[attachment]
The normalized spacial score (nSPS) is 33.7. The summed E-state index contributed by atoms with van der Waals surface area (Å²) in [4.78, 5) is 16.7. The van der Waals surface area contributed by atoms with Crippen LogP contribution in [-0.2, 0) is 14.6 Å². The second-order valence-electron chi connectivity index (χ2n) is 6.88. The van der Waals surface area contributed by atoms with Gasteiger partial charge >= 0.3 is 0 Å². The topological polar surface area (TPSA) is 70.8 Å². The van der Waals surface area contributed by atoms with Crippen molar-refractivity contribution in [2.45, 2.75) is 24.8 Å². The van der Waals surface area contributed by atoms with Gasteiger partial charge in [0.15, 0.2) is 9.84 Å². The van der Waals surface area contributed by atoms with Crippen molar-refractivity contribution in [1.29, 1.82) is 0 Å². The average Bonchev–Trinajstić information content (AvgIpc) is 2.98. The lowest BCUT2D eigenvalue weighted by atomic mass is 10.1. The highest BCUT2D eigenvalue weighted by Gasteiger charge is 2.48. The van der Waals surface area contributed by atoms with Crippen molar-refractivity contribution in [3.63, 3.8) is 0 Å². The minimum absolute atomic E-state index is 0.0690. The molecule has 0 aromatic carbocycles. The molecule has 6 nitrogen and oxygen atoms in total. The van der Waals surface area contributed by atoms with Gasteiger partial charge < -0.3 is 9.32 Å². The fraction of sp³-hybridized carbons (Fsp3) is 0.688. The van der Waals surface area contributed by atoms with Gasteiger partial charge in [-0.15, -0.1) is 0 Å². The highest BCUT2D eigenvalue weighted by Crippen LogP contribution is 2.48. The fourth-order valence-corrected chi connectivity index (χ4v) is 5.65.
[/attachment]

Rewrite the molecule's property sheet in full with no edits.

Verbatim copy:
The normalized spacial score (nSPS) is 33.7. The summed E-state index contributed by atoms with van der Waals surface area (Å²) in [4.78, 5) is 16.7. The van der Waals surface area contributed by atoms with Crippen LogP contribution in [-0.2, 0) is 14.6 Å². The second-order valence-electron chi connectivity index (χ2n) is 6.88. The van der Waals surface area contributed by atoms with Gasteiger partial charge >= 0.3 is 0 Å². The topological polar surface area (TPSA) is 70.8 Å². The van der Waals surface area contributed by atoms with Crippen molar-refractivity contribution in [2.45, 2.75) is 24.8 Å². The van der Waals surface area contributed by atoms with Gasteiger partial charge in [0.15, 0.2) is 9.84 Å². The van der Waals surface area contributed by atoms with Crippen molar-refractivity contribution in [1.29, 1.82) is 0 Å². The average Bonchev–Trinajstić information content (AvgIpc) is 2.98. The lowest BCUT2D eigenvalue weighted by atomic mass is 10.1. The highest BCUT2D eigenvalue weighted by Gasteiger charge is 2.48. The van der Waals surface area contributed by atoms with Crippen molar-refractivity contribution in [3.63, 3.8) is 0 Å². The minimum absolute atomic E-state index is 0.0690. The molecule has 0 aromatic carbocycles. The molecule has 6 nitrogen and oxygen atoms in total. The van der Waals surface area contributed by atoms with Gasteiger partial charge < -0.3 is 9.32 Å². The fraction of sp³-hybridized carbons (Fsp3) is 0.688. The van der Waals surface area contributed by atoms with Gasteiger partial charge in [-0.15, -0.1) is 0 Å². The highest BCUT2D eigenvalue weighted by Crippen LogP contribution is 2.48. The fourth-order valence-corrected chi connectivity index (χ4v) is 5.65.